This is not a review, but ongoing impressions for a recent release.

If you’ve ever played a Monster Hunter title, you know it’s one of the more obtuse games out there. It’s a game that basically presents you with a world to learn about on your own.  Your eponymous job can seem rather simple – find the monster and bring it in dead or alive. But in order to do that, you’re going to need the right tools for the job. Healing items, traps, paint balls, and, of course, weapons and armor. While the basic items can be bought from the various stores, the real challenge is in learning how to make the most advanced items yourself. The materials to make your gear isn’t always easy to find. Some of them will only be found in certain maps, or even in a specific area of that map. Others require a bit more work, like a unique fruit that can only be obtained by attacking a particular animal while it’s feeding off of a tall tree. The latest title, Monster Hunter X, hasn’t done much to change that formula, but…

Monster Hunter X (Cross, not Ex) released in Japan not too long ago, and if the sales figures are anything to go by, its popularity is taking off, just as the recent titles have before it.  There was some confusion when it was first announced because fans saw many of the same locations, but also some strange shenanigans as hunters were performing some crazy, powerful attacks that had never been part of the series.  Even now that it’s out, there’s still plenty of confusion over just where the series fits in, especially due to the lack of a number in its title. But rest assured, this is a full-blown release (albeit without the G Levels, which should come as no surprise).

4 flagship monsters (all brand new) and there are still those who think this is an interim title...

4 flagship monsters (all brand new) and there are still those who think this is an interim title…

So if it’s not a numbered entry to the series, what does that make it? It turns out Monster Hunter X is like a breath of fresh air into the series. Still trying to make the player figure everything out, you’ll find no enemy health bars here. Critical targets and elemental weaknesses are kept hidden, as well as just about everything else you’d hope to find. Fighting a monster means slowly discovering more about them. But it also means learning more about your own skills, and here’s where the biggest changes are introduced.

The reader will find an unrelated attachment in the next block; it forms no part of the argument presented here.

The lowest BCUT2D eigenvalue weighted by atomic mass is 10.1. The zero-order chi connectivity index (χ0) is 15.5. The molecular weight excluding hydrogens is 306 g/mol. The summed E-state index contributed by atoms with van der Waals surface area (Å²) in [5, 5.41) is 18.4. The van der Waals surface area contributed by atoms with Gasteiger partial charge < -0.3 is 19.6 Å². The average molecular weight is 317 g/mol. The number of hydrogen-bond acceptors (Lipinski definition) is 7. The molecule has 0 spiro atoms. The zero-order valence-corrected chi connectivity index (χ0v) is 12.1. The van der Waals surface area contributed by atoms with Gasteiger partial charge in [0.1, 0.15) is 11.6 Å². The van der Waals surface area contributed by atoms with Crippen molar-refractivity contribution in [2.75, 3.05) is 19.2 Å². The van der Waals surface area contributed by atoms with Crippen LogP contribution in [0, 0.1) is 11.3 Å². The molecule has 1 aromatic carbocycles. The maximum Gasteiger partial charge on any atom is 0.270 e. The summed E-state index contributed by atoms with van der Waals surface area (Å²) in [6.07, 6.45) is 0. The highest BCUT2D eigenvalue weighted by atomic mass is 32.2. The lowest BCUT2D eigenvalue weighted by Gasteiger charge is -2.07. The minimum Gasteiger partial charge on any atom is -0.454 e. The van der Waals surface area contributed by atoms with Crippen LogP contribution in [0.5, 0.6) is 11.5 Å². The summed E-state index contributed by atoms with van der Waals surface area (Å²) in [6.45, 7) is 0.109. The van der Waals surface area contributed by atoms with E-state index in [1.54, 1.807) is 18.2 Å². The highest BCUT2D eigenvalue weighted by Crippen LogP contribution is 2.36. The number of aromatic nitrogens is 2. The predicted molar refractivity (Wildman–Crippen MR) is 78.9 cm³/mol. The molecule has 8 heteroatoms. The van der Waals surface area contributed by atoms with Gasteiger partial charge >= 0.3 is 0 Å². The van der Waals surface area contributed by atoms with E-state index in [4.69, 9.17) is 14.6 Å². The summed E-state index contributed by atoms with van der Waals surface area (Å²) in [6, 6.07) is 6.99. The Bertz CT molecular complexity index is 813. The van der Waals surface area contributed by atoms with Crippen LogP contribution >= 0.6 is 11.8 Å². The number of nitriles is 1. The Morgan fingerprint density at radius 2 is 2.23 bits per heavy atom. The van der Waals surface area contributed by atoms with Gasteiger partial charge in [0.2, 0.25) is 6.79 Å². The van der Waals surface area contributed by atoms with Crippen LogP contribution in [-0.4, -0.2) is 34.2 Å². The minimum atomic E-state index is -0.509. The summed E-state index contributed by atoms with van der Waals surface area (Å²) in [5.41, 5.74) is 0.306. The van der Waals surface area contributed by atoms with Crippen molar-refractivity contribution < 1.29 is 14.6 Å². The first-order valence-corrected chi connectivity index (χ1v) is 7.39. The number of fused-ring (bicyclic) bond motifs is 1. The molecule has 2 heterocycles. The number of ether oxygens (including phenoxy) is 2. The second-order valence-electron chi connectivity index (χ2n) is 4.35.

There’s a wide variety of weapons in the Monster Hunter series, from the quick-striking dual blades to the slow but powerful hammer, and even a few creative entries like the hunting horn – a giant instrument that plays notes during each attack and creates various effects based on the notes played. While there are tutorials for each of these weapons, these contain only the basic combos and abilities. It’s only through experience (or looking up manuals online…) that additional attacks and skills can be found. As unique and interesting as these weapons can be, the series was becoming rather bloated with choices. It’s hard enough to find the materials to build through a single weapon tree, let alone all 14 possible weapons.

It's worth it to get that shark lance, though.

It’s worth it to get that shark lance, though.

So rather than add a new weapon to the list, Capcom has instead tweaked the system so that every weapon now has 4 play “styles”. The Guild style is your standard bread & butter combat everyone knows and loves. Striker style emphasizes aggressive attacking and even rewards being hurt. Aerial style lets everyone pretend they’re in an Attack on Titan squad by leaping off of random objects before delivering powerful attacks, and Bushido is designed around perfect guards and evades. While the styles may stay the same from weapon to weapon, the combos that can be used with each style will vary. Moreover, there are now Hunter Arts – powerful techniques that can cause additional damage, heal your character or party, boost your skills, etc, and each style allows for a certain number of Arts to be added.

That’s not all X has done for the series, though. Several systems have been revamped for the better. Cooking, for example, is now based around fondue. Instead of earlier titles, where the hunter simply chose two ingredients from a list of foods and ate a that dish, hunters are now tasked with finding new ingredients for the cook. These ingredients can be mixed to make dishes that can be selected from a menu, but the skills come in the type of sauce added to the fondue. There’s a lot more variety in the offerings.

And finally, crafting weapons and armor has become much easier. Getting one specific piece off of a monster has always been a challenge, especially when they have drop rates of 5% or less. To get around that, many (not all) items can be crafted from categories of items. For example, a specific weapon might require a certain level of “bone material”. Small, common bones can do the job, but you’ll need more of them, or you can use large, rare bones that are worth more.  Specific items are still necessary, but they’re fewer and (thus far) easier to obtain.

Accessibility has always been one of Monster Hunter’s major hurdles, especially in the West, with players simply giving up after a few missions because combat can seem too hard. But this is a way to mitigate some of that. The Hunter Arts definitely make a difference, and a beginner in the Striker style can do incredible damage without worrying about the finer points of their weapon until they’re ready to switch styles. Veterans will probably gravitate to the Guild or Bushido styles which favor more advanced gameplay, but still allow for a touch of the new. And with cooking and crafting easier to handle fore newer players, it’s an improvement for everyone.

Did I mention you can fight as a palico? Meow.

Did I mention you can fight as a palico? Meow.

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